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Looking for an Italian supercar with an added dose of practicality? Then the Ferrari Mondial could be just the thing for you… PRACTICAL PERFORMANCE TECH BUYING THE FERRARI MONDIAL The affordable Prancing Horse BY CHRIS RANDALL CONTRIBUTOR Replacing the 308 GT4, the Pininfarina-styled Mondial delivered supercar looks with four-seater practicality and could be had in coupe and, from 1983, Cabriolet forms.
Ferrari’s front-engined V12 supercar is now an appreciating asset, so here’s how to buy one and ensure it stays that way. Words NIGEL BOOTHMAN Photography TOM WOOD Eight steps to buying a Ferrari 550 MaranelloBuying Guide How to buy the surprisingly easy-living Ferrari 550 Maranello Once it got depreciation out of the way from its £143k launch price, the Ferrari 550 Maranello has increased in value since it was discontinued, with the best now nudging £100k.
There’s something ineffably cool about comparatively unloved Ferraris. Whether it’s a 365 GTC4, most notable for not being a Daytona, the scallop-fuse-laged 612 Scaglietti or the behemoth FF, these are Maranello’s chorus line cars, rarely enjoying much of a moment in the spotlight. DRIVEN TO EXTINCTIONMuch the same can be said of the Portofino. It only seems like yesterday that it was being introduced to replace the bulky California T, but we have word that the factory will build no more.
A very warm welcome to the first of CAR’s three special 60th anniversary issues. Yep, the world’s best (and most modest) car magazine pre-dates the Apollo 11 mission to the Moon (1969), Porsche’s first overall Le Mans win (1970) and the arrival into this world of one Elon Reeve Musk (1971).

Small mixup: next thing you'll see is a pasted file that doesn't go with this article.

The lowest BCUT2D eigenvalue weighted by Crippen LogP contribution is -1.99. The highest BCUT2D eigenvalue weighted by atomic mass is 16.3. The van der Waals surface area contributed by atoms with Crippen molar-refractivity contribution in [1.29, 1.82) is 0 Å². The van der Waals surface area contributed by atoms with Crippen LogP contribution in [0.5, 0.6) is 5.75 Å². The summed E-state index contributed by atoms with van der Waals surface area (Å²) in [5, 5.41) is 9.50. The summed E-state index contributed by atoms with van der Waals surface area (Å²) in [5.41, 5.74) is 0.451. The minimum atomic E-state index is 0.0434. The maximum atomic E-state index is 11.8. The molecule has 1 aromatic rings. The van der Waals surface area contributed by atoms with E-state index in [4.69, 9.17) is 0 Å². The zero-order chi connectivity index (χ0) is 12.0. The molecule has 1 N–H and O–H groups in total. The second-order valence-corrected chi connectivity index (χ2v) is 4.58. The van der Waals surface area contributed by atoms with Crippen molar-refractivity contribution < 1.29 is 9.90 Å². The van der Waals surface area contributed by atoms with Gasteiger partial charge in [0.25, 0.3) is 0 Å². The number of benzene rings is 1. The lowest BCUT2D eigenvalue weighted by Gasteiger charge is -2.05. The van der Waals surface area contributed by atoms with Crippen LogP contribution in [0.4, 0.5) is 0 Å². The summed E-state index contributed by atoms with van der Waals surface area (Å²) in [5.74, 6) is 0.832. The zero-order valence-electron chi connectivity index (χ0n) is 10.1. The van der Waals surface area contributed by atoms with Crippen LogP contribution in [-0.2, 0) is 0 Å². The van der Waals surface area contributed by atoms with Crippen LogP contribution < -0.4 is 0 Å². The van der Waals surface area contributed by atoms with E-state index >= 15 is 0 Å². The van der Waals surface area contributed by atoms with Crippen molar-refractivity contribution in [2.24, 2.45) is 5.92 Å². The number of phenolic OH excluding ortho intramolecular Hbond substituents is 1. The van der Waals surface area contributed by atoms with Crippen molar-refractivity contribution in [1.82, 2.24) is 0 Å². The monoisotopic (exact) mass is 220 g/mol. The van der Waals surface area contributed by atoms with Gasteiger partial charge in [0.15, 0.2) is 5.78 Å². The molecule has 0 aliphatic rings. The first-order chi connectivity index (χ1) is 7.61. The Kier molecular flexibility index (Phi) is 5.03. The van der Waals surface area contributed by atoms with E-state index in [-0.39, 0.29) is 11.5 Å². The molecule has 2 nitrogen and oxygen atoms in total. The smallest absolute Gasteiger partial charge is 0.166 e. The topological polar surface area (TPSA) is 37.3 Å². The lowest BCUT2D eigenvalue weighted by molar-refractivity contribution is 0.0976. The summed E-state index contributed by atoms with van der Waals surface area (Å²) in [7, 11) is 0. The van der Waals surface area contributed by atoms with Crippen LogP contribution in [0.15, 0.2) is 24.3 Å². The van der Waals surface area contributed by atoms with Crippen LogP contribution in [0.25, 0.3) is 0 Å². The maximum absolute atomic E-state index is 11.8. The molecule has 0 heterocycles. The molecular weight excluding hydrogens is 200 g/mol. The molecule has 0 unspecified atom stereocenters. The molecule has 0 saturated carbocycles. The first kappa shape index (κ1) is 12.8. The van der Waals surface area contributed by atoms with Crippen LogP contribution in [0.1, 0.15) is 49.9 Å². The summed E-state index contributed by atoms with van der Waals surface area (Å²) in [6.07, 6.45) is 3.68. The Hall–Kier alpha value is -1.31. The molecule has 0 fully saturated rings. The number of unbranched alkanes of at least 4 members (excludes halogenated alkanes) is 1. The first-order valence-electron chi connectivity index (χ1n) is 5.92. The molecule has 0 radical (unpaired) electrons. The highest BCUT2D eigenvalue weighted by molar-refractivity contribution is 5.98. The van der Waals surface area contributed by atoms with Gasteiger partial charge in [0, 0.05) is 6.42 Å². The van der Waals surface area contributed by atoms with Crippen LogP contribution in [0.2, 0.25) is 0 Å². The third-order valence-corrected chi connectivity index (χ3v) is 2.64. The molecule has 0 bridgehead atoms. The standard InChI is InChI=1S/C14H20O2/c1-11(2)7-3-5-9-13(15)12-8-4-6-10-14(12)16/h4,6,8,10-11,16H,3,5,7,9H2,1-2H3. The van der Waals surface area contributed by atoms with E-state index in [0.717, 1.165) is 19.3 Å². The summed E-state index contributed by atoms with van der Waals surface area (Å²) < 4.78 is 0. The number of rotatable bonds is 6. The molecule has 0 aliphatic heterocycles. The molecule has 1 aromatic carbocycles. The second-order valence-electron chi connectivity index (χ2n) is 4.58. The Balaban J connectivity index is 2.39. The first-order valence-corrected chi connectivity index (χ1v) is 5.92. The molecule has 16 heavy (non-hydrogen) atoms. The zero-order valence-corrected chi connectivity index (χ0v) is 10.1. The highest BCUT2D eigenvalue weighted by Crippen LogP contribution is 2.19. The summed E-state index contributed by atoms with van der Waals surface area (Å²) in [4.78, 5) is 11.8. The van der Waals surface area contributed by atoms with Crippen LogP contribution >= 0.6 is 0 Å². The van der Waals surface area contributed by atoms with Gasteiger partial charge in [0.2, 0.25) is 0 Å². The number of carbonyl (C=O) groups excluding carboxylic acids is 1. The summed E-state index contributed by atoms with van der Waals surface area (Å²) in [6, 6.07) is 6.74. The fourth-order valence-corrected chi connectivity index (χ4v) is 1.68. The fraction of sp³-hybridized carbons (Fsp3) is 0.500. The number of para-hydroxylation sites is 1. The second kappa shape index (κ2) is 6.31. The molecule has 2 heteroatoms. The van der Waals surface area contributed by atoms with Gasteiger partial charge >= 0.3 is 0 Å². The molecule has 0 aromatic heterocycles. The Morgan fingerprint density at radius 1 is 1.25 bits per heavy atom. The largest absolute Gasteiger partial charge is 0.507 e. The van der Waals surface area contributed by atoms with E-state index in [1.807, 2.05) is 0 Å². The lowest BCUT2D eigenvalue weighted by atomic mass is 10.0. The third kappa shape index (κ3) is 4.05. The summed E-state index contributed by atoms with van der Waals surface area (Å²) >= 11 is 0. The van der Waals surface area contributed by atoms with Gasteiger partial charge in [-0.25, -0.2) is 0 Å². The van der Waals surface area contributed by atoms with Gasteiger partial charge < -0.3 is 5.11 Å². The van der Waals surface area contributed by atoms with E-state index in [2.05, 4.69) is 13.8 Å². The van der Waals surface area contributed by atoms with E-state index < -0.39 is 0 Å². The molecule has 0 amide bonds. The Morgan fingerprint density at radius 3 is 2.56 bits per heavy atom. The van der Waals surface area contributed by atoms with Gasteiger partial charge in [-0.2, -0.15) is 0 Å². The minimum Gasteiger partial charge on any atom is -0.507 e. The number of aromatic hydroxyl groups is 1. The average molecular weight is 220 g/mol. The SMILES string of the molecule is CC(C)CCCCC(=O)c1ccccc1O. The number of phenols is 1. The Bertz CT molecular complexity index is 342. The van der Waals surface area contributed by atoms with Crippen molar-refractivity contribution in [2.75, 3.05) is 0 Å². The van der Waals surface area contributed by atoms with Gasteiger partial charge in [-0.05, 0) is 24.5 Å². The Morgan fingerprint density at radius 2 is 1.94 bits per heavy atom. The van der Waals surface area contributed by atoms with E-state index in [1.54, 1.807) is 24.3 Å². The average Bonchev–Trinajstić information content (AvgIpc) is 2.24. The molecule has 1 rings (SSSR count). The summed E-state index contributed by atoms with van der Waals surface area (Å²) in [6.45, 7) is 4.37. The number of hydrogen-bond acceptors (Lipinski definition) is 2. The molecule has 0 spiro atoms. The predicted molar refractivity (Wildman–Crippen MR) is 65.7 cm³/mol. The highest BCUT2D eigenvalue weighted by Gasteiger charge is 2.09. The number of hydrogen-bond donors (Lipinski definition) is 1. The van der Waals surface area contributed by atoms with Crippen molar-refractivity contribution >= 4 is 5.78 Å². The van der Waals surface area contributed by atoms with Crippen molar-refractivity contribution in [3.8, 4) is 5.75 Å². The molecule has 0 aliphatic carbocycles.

After a 30-year career in the police in Scotland, the last 20 as a traffic cop, in 2010 I bought my dream car, a manual Ferrari F355 GTS. As soon as I had joined the police I knew I wanted to be in the traffic department, but I did ten years on the beat in Rosyth first. I joined Traffic in 1991, achieved a class one advanced pass in training and was named driver of the year. We drove SD1 Vitesses, Senator 24V 3.0-litres and Granada 2.9 Injection 4x4s – proper rear-wheel-drive power machines.
Gary Bates and his TRGB team had to dig deep to bring a rotten 1971 Dino 246GT back to this condition – and finding some of the parts, strewn around several locations, meant scaling new heights. Dino from rat’s nest to perfectionWords EMMA WOODCOCK Photos ALEX TAPLEY ‘Rustier than a fisherman’s bucket in a salt mine’Epic Restoration Triumph specialist takes on Ferrari’s delicacy – a rusty Dino 246GT How to restore a rusty Dino 246GT? First you have to find the rest of it...
This mystery of this unique 1950 Ferrari’s origin was unravelled by a detailed restoration – something never foreseen when the car arrived supposedly ready to run. Words NIGEL BOOTHMAN Photos JONATHAN FLEETWOOD ‘What would we find under the paint?’Restoring a mystery Ferrari: the 1950 195S I bought it on the basis that it would be a nice, drivable thing,’ says owner Keith Neilson.
Buy a Ferrari for Mondeo money’ screamed the headlines in the car magazines of 20 years ago. They’d latched on to the fact that for the same money as a new family hatch, you could put a classic Ferrari in your garage. It was usually the 308 GT4 that they featured, or perhaps the 365/400/412, if not the other generally unloved Ferrari 2+2, the Mondial.
Ferrari’s 575M accelerated the ground-breaking 550 into a more modern age with the option of F1 transmission and a more accessible nature. For some, this makes it less desirable than the 550 – but the market sees it another way.
It’s 10 years since Ferrari last made a car with a manual gearbox. We chart the inexorable rise of Ferrari’s automated Transmission THE AUTOMATIC STORY Considering it wasn’t until 1976 that Ferrari first offered an automatic gearbox option (on the 400 GT), it’s quite remarkable that today all Ferraris have automated gear-shifting. How did we reach this point? It all started with Formula 1.